Super Furry Animals : Love Kraft

Welsh group Super Furry Animals are like the Radiohead for the indie set. While their music doesn’t sound remotely the same, they do share a penchant for mixing progressive rock with electronics, and both have a rabid fan base. Where they diverge lies not only in the number of fans and amount of exposure, but also in that while Radiohead veers toward the ethereal in singing politics, SFA lean more toward psychedelic romps into that world. The Animals gain more fans and more momentum with each record and the seventh full-length, Love Kraft is no exception. The anticipated follow-up to the lauded Phantom Power is another heavyweight, acting as a mixture of Pink Floyd, Blur, Bowie, the Beatles and the Beach Boys while depicting a Muse-like end of the world. Praise upon praise has been heaped upon SFA, to the point where fans were clamoring for frontman Gruff Rhys’ Welsh-language solo album, and the release of the album by Ffa Coffi Pawb, the band two of SFA were in before SFA. The two year wait is over, and Love Kraft (a reference to the master of the macabre? Their own art? Macaroni & Cheese?) is worth every second of anticipation.

The punny lyrics “kiss me with apocalypse” start out the album on the track “Zoom.” Echoes of Gilmour-led Pink Floyd resound (forgive the pun, SFA started it) as the song could have easily fit on The Dark Side of the Moon. The eerie chorus of voices at about four minutes in takes things to a whole new level, and you wonder if the Welshmen really do have foreknowledge of the end of the world. The lyrics having to do with the Virgin Mary crying blood and ending up at ‘family planning’ are both amusing and heavy with meaning. “Atomik Lust’s” sweet Lennon-esque chorus of “Fine time to walk on wine / Heads down no stress / Find some atomik lust / Whenever more or less.” Weepy strings highlight this pretty song with hidden meanings, that is until about 2:15 in when the wailing ’70s guitars kick in for an interlude. The `la-la-la’s’ amidst the Super Furries urging us to “go, go with the flow / rock, rock the freeway” in “The Horn” are impossible to resist.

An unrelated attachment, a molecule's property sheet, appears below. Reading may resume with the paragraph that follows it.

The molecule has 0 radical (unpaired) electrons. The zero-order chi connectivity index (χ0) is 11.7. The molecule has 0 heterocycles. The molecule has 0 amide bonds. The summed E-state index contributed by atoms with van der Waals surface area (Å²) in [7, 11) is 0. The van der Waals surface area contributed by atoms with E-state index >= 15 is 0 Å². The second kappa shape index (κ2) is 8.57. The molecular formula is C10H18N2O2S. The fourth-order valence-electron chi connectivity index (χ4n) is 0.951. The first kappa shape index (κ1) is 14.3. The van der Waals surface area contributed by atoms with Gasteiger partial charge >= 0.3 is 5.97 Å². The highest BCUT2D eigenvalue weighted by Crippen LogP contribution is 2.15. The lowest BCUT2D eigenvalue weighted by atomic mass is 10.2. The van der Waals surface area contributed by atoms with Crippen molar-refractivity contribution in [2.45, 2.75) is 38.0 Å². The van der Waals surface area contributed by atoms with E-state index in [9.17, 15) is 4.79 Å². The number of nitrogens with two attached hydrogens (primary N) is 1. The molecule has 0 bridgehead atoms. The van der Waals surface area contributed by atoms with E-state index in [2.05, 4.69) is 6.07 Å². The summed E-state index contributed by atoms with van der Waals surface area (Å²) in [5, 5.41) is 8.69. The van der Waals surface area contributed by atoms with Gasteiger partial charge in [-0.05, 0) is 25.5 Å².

“Ohio Heat” brings one back to some of the great FM radio of the ’70s, including Little River Band and America, but with a Beta Band or Gomez twist. One of my favorite tracks from Love Kraft is the first single, “Lazer Beam,” which is ELO, the Polyphonic Spree, and the Grateful Dead all wrapped up in one rocking package. “Frequency” holds one of the most engaging choruses of the album and echoes a little Blur or Suede. “Oi Frango” continues in the Britpop vein as a spacy instrumental with Coxon-like guitars. “Psyclone!” is a sister song to Radiohead’s “Optimistic” in its imagery of dinosaurs roaming the earth. The “na-na-na’s” put it on a more radio friendly level, and the violin adds a disco feel. “Get on With the Show,” yet another quality song (this album’s full of them), has a distinctly Sgt. Pepper’s air. The trilogy of mini songs called “Cloudberries” follows then leads into closer “Cabin Fever,” another Floyd throwback, but sweeter and softer.

Love Kraft is the portrait of a band using everything in their arsenal to rock your world. It’s no wonder that they have such a following. Even though their music sounds very little alike, the Super Furry Animals are usually thrown into the same sentence as Radiohead. The similarities lie mostly in the fact that each band is full of musicians who started great and only got better at their craft with time. Each album comes with a stretching of the boundaries of what rock music can do. Each band somewhat reinvents themselves each time out, to the point where one asks, “What can they possibly do next?”
Listening to Love Kraft, I felt as I did when listening to OK Computer. I wasn’t sure how the rest of the world was going to react, but I knew I was listening to something magical and groundbreaking. If I didn’t know any better, I’d say that the Super Furry Animals could never top Love Kraft, but the scary thing is, I do know better. So although SFA will continue to challenge themselves and their listeners, let’s enjoy the now and listen to one of the better releases of the year.

Similar Albums:
Pink Floyd – Dark Side of the Moon
The Polyphonic Spree – The Beginning Stages of…
The Beatles – Sgt. Pepper’s Lonely Hearts Club Band

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